What Will The New Harriet Tubman 20 Dollar Bill Look Like? Probably Pretty Darn Amazing — PHOTOS
After news that Alexander Hamilton would be staying on the 10 dollar bill (sorry, Susan B. Anthony), it was announced that the first woman to appear on U.S. currency would be abolitionist and human rights activist Harriet Tubman. So, what will the Harriet Tubman new $20 bill look like? The currency relaunch might not roll out for years, but in the meantime, there are a few artist renderings of what the new bills might look like floating around the internet so far.
After initially presenting a plan that would place Susan B. Anthony on the face of the $10 bill to commemorate a century of women's suffrage, Treasury Secretary Jacob Lew decided to take a step back and gauge the reaction of the public — which is what inspired him to think bigger.
According to The Wall Street Journal, Secretary Lew didn't necessarily expect that Tubman would be featured on the new $20. However, "the story of Harriet Tubman in so many ways is a powerful one about how an individual can change the course of this country by dint of their own actions and their own determination,” Lew told the Journal. Tubman not only worked to free slaves on the Underground Railroad, she was a life-long advocate for human rights and social justice.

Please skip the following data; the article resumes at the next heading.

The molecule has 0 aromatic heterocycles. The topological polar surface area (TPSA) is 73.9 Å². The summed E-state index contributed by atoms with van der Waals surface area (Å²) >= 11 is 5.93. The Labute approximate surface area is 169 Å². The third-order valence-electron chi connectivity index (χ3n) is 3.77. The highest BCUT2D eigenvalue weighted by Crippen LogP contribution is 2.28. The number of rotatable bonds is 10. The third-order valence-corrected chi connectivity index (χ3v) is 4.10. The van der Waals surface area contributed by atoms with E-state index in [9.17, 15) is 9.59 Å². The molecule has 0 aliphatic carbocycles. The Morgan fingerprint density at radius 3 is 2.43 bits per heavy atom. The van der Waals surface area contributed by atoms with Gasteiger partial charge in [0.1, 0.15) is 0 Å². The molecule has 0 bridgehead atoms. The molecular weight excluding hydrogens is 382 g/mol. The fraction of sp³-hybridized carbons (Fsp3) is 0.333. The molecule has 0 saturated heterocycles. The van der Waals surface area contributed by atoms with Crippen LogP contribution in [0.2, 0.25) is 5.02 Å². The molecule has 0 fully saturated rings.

President Andrew Jackson, the current occupant of on the front of our $20 bills, will not disappear completely from view Lew said; Jackson's portrait will be moved to the back of the banknote. Another artist's rendering of a possible, if traditional, 20 dollar note featuring Tubman.
Since few photographic images exist of Tubman, it is highly likely that an artist will be commissioned to create a likeness of Tubman to feature on the $20. A bold, avant-garde choice could use this 1947 sculpture of Tubman by Frederic Jean Thalinger as a base image.
Whether or not the addition of Harriet Tubman to the face of the $20, and the concurrent update of the $10 and $5 bills, will also signal a broader stylistic change in the look of U.S. currency is another unresolved question. As new anti-counterfeiting measures are implemented, the look and feel of modern paper currency has undergone some pretty dramatic upgrades, depending on where you live.
With years to go until the new design featuring Tubman is rolled out onto the $20, some might say it's too little, too late. However, the move to make American currency more truly representative of the history of the country is a laudable effort.
Image: Wikimedia Commons (1)